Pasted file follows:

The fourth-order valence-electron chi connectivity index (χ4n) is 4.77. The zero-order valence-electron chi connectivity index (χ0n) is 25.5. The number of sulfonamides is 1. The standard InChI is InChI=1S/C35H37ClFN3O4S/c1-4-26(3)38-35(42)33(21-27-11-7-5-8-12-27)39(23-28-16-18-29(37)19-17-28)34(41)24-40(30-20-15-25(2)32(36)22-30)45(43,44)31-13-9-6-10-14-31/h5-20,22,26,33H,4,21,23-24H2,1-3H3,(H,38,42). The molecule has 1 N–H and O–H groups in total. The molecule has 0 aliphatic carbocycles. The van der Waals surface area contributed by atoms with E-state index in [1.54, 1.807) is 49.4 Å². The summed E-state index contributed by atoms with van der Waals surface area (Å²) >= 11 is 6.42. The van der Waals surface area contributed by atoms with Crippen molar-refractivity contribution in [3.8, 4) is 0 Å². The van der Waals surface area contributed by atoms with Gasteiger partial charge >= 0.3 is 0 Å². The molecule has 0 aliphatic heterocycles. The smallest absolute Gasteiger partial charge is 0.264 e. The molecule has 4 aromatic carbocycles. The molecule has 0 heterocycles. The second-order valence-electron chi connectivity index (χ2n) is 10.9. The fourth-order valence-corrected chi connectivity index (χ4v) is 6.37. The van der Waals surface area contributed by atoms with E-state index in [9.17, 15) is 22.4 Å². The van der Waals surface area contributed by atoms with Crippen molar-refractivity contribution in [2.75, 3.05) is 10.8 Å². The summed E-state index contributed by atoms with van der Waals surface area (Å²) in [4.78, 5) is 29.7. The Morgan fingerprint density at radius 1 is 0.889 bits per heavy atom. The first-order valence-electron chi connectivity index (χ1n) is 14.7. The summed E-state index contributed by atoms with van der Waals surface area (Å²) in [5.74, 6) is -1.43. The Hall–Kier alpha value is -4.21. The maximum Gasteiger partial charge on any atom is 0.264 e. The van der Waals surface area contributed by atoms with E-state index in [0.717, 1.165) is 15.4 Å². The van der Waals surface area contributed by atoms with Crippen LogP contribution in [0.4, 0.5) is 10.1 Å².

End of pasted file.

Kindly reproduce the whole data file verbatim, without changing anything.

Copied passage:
The fourth-order valence-electron chi connectivity index (χ4n) is 4.77. The zero-order valence-electron chi connectivity index (χ0n) is 25.5. The number of sulfonamides is 1. The standard InChI is InChI=1S/C35H37ClFN3O4S/c1-4-26(3)38-35(42)33(21-27-11-7-5-8-12-27)39(23-28-16-18-29(37)19-17-28)34(41)24-40(30-20-15-25(2)32(36)22-30)45(43,44)31-13-9-6-10-14-31/h5-20,22,26,33H,4,21,23-24H2,1-3H3,(H,38,42). The molecule has 1 N–H and O–H groups in total. The molecule has 0 aliphatic carbocycles. The van der Waals surface area contributed by atoms with E-state index in [1.54, 1.807) is 49.4 Å². The summed E-state index contributed by atoms with van der Waals surface area (Å²) >= 11 is 6.42. The van der Waals surface area contributed by atoms with Crippen molar-refractivity contribution in [3.8, 4) is 0 Å². The van der Waals surface area contributed by atoms with Gasteiger partial charge >= 0.3 is 0 Å². The molecule has 0 aliphatic heterocycles. The smallest absolute Gasteiger partial charge is 0.264 e. The molecule has 4 aromatic carbocycles. The molecule has 0 heterocycles. The second-order valence-electron chi connectivity index (χ2n) is 10.9. The fourth-order valence-corrected chi connectivity index (χ4v) is 6.37. The van der Waals surface area contributed by atoms with E-state index in [9.17, 15) is 22.4 Å². The van der Waals surface area contributed by atoms with Crippen molar-refractivity contribution in [2.75, 3.05) is 10.8 Å². The summed E-state index contributed by atoms with van der Waals surface area (Å²) in [4.78, 5) is 29.7. The Morgan fingerprint density at radius 1 is 0.889 bits per heavy atom. The first-order valence-electron chi connectivity index (χ1n) is 14.7. The summed E-state index contributed by atoms with van der Waals surface area (Å²) in [5.74, 6) is -1.43. The Hall–Kier alpha value is -4.21. The maximum Gasteiger partial charge on any atom is 0.264 e. The van der Waals surface area contributed by atoms with E-state index in [0.717, 1.165) is 15.4 Å². The van der Waals surface area contributed by atoms with Crippen LogP contribution in [0.4, 0.5) is 10.1 Å².